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Raising Awareness on the Use of Organic Material for Composting

Posted on December 11, 2013

Raising Awareness on the Use of Organic Material for Composting

On November 29, the Second Forum entitled "What are we doing with organic waste? Compost: Uses and Markets" was held in Tijuana to raise awareness about the benefits of composting as a sustainable practice to reclaim organic material for its use in landscaping.

Carmen Romo, Director of the Tijuana Urban Composting Center, said this forum is part of the promotional activities implemented by the Center, which has been operating since January 2013. She said it is a demonstration project funded by the U.S.-Mexico Border 2012 Environmental Program –now Border 2020– under the sponsorship of the U.S. Environmental Protection Agency (EPA). Program funds are administered by the Border Environment Cooperation Commission (BECC).

The project is being implemented by the Tijuana-based organization Tijuana Calidad de Vida (TCV), which established a cooperation agreement with the City of Tijuana to use municipal land and collect organic waste obtained from tree pruning and park maintenance activities.

Ms. Romo said this material, together with organic waste from other areas, is the main raw material used to produce compost, which is eventually delivered to the city for the beautification of municipal fields and parks and to support plant growing at the local nursery. She highlighted that the United States-Mexico Border 2020 Environmental Program is a joint effort undertaken by the environmental authorities of both countries –the U.S. Environmental Protection Agency (EPA) and Mexico's Secretariat of the Environment and Natural Resources (SEMARNAT) – to develop actions targeted at protecting the environment and public health along the U.S.-Mexico border. In line with this goal, Romo said, the Composting Center functions as an educational space to raise public awareness about the benefits of composting. It also supports the development of institutional capacity to establish a city-wide composting program. Additionally, it promotes the production of compost at the household level as part of a material reclamation and recycling program designed to reduce the disposal of solid waste from Tijuana households.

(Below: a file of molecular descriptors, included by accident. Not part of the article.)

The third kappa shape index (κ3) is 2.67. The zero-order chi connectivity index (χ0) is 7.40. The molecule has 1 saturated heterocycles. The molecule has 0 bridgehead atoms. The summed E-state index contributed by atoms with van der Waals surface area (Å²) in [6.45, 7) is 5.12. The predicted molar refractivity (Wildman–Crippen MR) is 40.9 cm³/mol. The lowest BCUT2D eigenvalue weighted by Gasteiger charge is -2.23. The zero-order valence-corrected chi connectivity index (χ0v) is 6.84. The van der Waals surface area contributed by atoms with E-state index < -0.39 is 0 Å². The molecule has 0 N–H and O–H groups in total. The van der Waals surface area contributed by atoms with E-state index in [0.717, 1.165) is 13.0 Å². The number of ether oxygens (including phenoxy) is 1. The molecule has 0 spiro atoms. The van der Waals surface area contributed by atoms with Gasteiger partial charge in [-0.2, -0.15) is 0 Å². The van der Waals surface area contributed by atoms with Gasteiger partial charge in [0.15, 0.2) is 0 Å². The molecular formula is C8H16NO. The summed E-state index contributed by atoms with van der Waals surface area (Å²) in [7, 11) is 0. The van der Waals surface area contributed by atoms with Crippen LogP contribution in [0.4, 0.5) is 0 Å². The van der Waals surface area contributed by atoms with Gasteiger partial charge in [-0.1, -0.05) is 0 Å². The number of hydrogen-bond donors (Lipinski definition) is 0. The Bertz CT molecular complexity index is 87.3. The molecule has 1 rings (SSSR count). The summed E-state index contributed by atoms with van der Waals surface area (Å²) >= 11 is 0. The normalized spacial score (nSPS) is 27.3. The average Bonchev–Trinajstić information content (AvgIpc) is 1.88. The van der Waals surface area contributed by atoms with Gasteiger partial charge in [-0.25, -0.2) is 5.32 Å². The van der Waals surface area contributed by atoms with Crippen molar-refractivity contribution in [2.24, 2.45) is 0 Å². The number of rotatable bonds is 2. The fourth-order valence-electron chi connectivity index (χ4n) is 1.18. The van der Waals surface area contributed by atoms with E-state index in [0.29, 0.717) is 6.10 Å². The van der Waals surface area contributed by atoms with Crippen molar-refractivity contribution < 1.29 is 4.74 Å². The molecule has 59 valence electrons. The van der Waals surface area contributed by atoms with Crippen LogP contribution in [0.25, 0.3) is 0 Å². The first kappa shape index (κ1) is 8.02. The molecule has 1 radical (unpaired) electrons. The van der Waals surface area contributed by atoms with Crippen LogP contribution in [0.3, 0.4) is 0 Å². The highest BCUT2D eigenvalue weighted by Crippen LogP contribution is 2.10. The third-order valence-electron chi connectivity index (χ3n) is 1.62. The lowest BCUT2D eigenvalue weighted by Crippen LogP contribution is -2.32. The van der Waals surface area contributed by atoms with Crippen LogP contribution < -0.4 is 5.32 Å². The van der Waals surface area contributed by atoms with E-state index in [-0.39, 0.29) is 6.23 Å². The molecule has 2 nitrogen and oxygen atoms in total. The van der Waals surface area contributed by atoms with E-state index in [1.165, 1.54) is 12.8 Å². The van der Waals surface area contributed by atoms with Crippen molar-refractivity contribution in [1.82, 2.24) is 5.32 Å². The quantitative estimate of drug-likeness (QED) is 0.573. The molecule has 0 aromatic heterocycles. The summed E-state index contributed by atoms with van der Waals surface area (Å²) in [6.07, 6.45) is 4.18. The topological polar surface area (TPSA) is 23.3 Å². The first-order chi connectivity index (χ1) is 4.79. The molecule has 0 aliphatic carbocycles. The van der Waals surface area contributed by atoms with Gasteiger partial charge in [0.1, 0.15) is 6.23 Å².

The Tijuana environmentalist said this Composting Center has produced in nearly two years of operation, 140 tons of compost that have been used to fertilize trees in public areas and plants at the municipal nursery. 

She emphasized that composting is a sustainable practice because it uses organic material that would otherwise end up landfills. This helps to extend the life of the municipal landfill by reducing its organic waste load. In addition, the project includes the development of a Composting Techniques Handbook for the region and a website with general information about composting. The project has also trained 800 people through workshops taught by composting experts; these events have been open to the general public and the private sector.

The Director of the Tijuana Urban Composting Center said that the project was funded with an initial US $73,000 grant issued by the Border 2012 Program to TCV (a non-governmental organization) to develop compost and use it in landscaping. Additionally, a US $20,000 grant was provided by the Border 2020 program to strengthen the facility's production capacity and promote public awareness of the benefits of composting. 

On behalf of the EPA, Doug Liden said the agency supports the Composting Center in the context of an agreement established with the Secretariat of the Environment and Natural Resources (SEMARNAT). This agreement provides for the sustainable management of organic and inorganic resources, seeking to reduce the amount of waste going to the U.S. side. One aspect of it is the binational sharing of information, inasmuch as both countries can learn a lot from each other about this issue if they join efforts, the EPA official said.

 This Second Forum gave the participants an opportunity to share the experiences gained with this project. Participants included experts such as Doug Liden from EPA; Carmen Romo from TCV; Yamil Lopez from the City of Tijuana; Ricardo Ortiz, Assistant Director of Waste at SEMARNAT; Carlos Gomez from GEN-PASA; Ana Cordova from COLEF; Manuel Ruiz from FIRCO-SAGARPA; Craig Kolodge from Filtrexx (Carlsbad, California), and David Escalera, from Compastamex (Jalisco).

 News covergage of the event is available through the following links:



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